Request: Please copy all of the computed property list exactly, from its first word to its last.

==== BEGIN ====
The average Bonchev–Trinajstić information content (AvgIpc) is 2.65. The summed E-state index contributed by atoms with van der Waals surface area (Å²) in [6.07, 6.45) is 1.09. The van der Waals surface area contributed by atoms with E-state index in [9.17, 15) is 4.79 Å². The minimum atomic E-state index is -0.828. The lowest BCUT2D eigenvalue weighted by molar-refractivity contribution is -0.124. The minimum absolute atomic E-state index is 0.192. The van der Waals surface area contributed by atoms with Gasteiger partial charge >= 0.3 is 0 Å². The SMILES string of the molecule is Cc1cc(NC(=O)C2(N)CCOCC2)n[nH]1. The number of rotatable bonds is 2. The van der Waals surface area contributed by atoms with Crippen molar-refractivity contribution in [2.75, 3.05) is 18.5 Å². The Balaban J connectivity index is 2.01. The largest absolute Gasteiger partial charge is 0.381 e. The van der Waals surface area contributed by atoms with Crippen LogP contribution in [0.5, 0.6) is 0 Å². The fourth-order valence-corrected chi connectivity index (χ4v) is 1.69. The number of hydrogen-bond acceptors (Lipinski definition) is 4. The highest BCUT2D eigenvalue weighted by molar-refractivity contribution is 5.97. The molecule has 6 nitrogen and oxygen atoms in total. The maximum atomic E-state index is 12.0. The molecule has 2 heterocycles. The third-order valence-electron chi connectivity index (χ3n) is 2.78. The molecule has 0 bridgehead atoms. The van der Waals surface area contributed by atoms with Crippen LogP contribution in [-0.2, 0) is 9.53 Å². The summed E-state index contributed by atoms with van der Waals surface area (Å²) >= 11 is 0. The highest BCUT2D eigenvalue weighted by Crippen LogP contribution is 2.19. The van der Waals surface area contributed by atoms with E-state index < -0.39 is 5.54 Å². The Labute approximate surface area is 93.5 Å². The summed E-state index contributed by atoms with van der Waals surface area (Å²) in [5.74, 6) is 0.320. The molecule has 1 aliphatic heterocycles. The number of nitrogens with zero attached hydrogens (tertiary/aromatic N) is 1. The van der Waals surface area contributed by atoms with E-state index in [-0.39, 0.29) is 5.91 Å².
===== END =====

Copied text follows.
The average Bonchev–Trinajstić information content (AvgIpc) is 2.65. The summed E-state index contributed by atoms with van der Waals surface area (Å²) in [6.07, 6.45) is 1.09. The van der Waals surface area contributed by atoms with E-state index in [9.17, 15) is 4.79 Å². The minimum atomic E-state index is -0.828. The lowest BCUT2D eigenvalue weighted by molar-refractivity contribution is -0.124. The minimum absolute atomic E-state index is 0.192. The van der Waals surface area contributed by atoms with Gasteiger partial charge >= 0.3 is 0 Å². The SMILES string of the molecule is Cc1cc(NC(=O)C2(N)CCOCC2)n[nH]1. The number of rotatable bonds is 2. The van der Waals surface area contributed by atoms with Crippen molar-refractivity contribution in [2.75, 3.05) is 18.5 Å². The Balaban J connectivity index is 2.01. The largest absolute Gasteiger partial charge is 0.381 e. The van der Waals surface area contributed by atoms with Crippen LogP contribution in [0.5, 0.6) is 0 Å². The fourth-order valence-corrected chi connectivity index (χ4v) is 1.69. The number of hydrogen-bond acceptors (Lipinski definition) is 4. The highest BCUT2D eigenvalue weighted by molar-refractivity contribution is 5.97. The molecule has 6 nitrogen and oxygen atoms in total. The maximum atomic E-state index is 12.0. The molecule has 2 heterocycles. The third-order valence-electron chi connectivity index (χ3n) is 2.78. The molecule has 0 bridgehead atoms. The van der Waals surface area contributed by atoms with Crippen LogP contribution in [-0.2, 0) is 9.53 Å². The summed E-state index contributed by atoms with van der Waals surface area (Å²) >= 11 is 0. The highest BCUT2D eigenvalue weighted by Crippen LogP contribution is 2.19. The van der Waals surface area contributed by atoms with E-state index < -0.39 is 5.54 Å². The Labute approximate surface area is 93.5 Å². The summed E-state index contributed by atoms with van der Waals surface area (Å²) in [5.74, 6) is 0.320. The molecule has 1 aliphatic heterocycles. The number of nitrogens with zero attached hydrogens (tertiary/aromatic N) is 1. The van der Waals surface area contributed by atoms with E-state index in [-0.39, 0.29) is 5.91 Å².